<OBJECT ID="Map1" WIDTH=392 HEIGHT=312You'll see that I've defined a parameter that sets the width of the layer pane.There are about 20 other parameters that can be defined either as <PARAM> tags or in the URL query string.If I wanted to set it in the URL query string I would use this bit of HTML:
<EMBED SRC="http://http://www.server.com/MapGuide Viewer is also available as a Netscape plug-in and Java Applet.I should also mention that Autodesk has an optional extension to the MapGuide Server called LiteView Extension.This is a Java servlet (runs on the server) that will return a raster image in PNG format.However, none of the regular functions from the plug-in versions such as zoom and pan are supported.I didn't get a chance to play with LiteView, but it does sound interesting for users who need to return only raster versions of their maps.
The Server SideBehind the authoring and viewing of maps is the MapGuide Server.It handles requests from the Author and Viewer programs, determines which data to provide, and then returns the data to the clients.The data can come from several sources such as native MapGuide SDF files and a database server like Microsoft SQL.
The interface between the web server and MapGuide server is called a MapAgent.There are three different types of MapAgents; ISAPI, NSAPI, and CGI.ISAPI is the best choice if you're using Microsoft Internet Information Server (IIS).NSAPI is used for Netscape Enterprise Servers (now iPlanet).The CGI version works on most other web servers like Apache.Use the native API's if you can because they scale better.Upon installing the server you have the option of selecting which MapAgents you'd like to install.I'm running Microsoft IIS 4.0 so I went with ISAPI version.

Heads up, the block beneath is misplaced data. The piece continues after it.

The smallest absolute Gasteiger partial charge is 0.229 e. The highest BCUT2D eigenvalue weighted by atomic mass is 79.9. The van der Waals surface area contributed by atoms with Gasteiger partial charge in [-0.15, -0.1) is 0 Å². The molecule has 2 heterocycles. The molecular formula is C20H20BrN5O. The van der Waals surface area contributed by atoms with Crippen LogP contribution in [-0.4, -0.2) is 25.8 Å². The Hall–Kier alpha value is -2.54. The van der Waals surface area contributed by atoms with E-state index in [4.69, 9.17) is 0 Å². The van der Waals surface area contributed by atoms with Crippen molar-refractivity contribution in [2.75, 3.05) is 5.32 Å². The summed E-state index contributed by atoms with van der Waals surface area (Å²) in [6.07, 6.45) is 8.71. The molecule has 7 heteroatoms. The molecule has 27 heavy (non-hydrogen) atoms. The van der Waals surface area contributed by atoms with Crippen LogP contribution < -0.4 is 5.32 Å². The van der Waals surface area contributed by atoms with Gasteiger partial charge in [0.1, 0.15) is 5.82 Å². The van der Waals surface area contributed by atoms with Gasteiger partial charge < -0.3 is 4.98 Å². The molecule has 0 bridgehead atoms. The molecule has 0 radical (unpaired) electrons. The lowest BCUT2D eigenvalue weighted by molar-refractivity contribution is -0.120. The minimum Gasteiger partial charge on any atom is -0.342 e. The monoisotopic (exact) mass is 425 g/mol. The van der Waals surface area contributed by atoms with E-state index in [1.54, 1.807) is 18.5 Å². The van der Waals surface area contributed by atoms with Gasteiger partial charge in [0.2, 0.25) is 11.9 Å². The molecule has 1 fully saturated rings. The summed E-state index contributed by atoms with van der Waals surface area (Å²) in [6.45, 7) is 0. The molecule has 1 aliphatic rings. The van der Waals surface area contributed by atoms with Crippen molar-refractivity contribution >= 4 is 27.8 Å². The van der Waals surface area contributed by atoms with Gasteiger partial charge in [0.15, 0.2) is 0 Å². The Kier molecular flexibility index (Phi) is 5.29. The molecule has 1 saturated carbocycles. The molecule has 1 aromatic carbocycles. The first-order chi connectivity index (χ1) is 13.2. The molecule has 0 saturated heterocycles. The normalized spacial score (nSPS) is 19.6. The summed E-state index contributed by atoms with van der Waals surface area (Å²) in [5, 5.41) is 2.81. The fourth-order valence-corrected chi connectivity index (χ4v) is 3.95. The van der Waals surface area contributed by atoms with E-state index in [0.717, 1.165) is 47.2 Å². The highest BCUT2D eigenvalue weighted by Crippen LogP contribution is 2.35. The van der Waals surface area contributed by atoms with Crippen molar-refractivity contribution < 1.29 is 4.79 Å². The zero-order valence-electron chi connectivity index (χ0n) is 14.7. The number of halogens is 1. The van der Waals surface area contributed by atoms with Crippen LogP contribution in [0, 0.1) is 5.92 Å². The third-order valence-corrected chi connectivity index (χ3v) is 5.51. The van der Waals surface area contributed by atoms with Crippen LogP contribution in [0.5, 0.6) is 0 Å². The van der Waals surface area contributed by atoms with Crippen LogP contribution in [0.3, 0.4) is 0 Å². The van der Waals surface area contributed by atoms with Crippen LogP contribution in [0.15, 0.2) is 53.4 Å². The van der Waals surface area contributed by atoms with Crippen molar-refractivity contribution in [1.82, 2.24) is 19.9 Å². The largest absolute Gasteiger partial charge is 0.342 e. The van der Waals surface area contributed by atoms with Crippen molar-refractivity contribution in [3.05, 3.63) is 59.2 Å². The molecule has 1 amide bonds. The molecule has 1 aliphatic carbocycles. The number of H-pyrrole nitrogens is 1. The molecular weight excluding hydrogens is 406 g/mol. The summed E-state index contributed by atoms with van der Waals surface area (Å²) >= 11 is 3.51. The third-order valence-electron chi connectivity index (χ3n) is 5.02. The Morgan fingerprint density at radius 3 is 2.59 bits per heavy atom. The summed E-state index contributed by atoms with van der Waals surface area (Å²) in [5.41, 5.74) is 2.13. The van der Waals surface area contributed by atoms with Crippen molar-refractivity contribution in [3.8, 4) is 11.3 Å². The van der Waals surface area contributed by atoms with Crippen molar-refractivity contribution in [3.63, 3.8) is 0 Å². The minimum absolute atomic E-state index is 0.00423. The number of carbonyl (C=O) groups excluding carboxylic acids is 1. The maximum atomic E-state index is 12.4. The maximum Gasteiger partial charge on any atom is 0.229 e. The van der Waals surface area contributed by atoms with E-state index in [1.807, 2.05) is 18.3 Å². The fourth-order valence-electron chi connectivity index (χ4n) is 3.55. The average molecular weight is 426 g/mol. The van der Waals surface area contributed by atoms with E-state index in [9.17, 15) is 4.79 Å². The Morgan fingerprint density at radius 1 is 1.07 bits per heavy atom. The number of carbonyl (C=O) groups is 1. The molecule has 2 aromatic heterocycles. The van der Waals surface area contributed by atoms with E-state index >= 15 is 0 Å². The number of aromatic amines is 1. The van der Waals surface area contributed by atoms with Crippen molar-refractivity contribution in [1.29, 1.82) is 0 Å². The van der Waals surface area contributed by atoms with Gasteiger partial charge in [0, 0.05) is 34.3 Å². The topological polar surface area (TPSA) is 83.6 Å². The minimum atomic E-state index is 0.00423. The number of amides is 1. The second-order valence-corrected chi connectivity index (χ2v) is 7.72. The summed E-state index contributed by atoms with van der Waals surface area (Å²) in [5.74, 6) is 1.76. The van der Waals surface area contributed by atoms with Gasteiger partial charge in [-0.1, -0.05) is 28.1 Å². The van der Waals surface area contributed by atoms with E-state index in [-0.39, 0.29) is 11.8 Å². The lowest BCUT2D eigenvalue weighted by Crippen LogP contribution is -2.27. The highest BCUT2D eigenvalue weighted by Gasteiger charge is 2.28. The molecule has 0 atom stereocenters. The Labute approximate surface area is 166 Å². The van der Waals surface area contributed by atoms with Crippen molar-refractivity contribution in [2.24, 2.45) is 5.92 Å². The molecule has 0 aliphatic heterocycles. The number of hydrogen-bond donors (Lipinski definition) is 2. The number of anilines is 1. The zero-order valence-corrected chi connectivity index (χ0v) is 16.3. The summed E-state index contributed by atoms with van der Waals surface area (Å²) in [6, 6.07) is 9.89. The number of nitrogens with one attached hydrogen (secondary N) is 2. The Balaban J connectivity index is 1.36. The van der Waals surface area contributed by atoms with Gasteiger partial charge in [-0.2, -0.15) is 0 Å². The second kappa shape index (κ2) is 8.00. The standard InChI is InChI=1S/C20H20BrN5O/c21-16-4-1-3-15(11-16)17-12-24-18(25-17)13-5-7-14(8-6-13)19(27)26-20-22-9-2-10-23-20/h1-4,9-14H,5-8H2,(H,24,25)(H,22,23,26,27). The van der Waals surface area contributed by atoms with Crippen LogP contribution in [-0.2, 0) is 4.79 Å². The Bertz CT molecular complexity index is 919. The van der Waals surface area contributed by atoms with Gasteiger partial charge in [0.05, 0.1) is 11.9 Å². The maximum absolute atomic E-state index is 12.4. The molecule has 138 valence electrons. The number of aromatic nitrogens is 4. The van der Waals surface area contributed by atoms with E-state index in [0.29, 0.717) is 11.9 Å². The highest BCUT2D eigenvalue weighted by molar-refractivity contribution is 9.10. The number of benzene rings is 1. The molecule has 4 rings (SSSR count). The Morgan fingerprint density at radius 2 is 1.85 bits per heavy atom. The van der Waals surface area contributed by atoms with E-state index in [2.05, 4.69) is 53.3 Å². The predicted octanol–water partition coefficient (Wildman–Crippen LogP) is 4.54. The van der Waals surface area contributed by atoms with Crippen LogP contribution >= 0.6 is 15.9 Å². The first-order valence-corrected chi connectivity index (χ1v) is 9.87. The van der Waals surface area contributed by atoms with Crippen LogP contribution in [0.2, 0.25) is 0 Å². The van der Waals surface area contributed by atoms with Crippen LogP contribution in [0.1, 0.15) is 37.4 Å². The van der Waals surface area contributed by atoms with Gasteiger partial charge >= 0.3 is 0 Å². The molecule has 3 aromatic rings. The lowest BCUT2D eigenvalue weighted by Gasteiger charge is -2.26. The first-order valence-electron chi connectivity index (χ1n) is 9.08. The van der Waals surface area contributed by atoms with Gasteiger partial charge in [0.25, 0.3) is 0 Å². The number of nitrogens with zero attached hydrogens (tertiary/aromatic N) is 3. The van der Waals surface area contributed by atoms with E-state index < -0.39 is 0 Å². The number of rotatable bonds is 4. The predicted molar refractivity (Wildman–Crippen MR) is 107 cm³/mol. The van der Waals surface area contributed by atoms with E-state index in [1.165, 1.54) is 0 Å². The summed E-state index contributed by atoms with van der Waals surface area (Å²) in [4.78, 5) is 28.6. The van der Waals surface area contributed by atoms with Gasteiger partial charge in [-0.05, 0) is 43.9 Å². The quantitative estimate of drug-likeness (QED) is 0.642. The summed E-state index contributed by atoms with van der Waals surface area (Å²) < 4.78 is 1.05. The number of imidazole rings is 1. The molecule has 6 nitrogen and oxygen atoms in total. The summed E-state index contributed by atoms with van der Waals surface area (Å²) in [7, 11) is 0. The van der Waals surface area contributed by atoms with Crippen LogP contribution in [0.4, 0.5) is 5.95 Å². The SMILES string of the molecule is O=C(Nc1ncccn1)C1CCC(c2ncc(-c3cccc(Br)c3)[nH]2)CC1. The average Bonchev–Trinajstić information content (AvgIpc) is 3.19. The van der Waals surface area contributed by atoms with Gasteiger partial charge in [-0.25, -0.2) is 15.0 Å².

After installing the MapAgent and MapGuide Server you'll have to do a little bit of setup to get the system ready for MapGuide Author users.You'll need to define
I was fairly disappointed with the sample data Autodesk provided.Luckily we have lots of data lying around here, but not in the native SDF format.Not to worry; MapGuide comes with a nifty data converter called SDF Loader.SDF Loader is a command-line utility that converts data from many different formats into the native SDF format.I set it to work on some ArcView SHP files and the results were impressive.The command-line utility is very fast and easy to use.Sure, it doesn't have all of the fancy drop down boxes and radio buttons of other GIS data converters, but this is not a weakness, it's a benefit.You see, with a command-line utility like SDF loader you can write scripts to automate the task of converting large amounts of data.This is very powerful.
ConclusionWhere does MapGuide fit in relation to other Internet map servers and how does it compare? I found that Autodesk MapGuide has separated itself from other map server software by providing a product that works well within a workgroup or Intranet environment.MapGuide is not meant to be used in a consumer website where casual Internet users would find the nearest dealer.That's not what MapGuide is best at.Instead MapGuide provides an excellent platform for managing large amounts of data centrally and serving it to many users through a standard, easy to use GIS application.
Ask yourself these questions.Do you need a map server that is easy to setup, administer and get running out of the box? How about a map server that won't require hiring a group of programmers? Do you need something that even the most green GIS user can use, yet provides enough functionality for more advanced users? If this describes your task, you'll really like what Autodesk has done with MapGuide.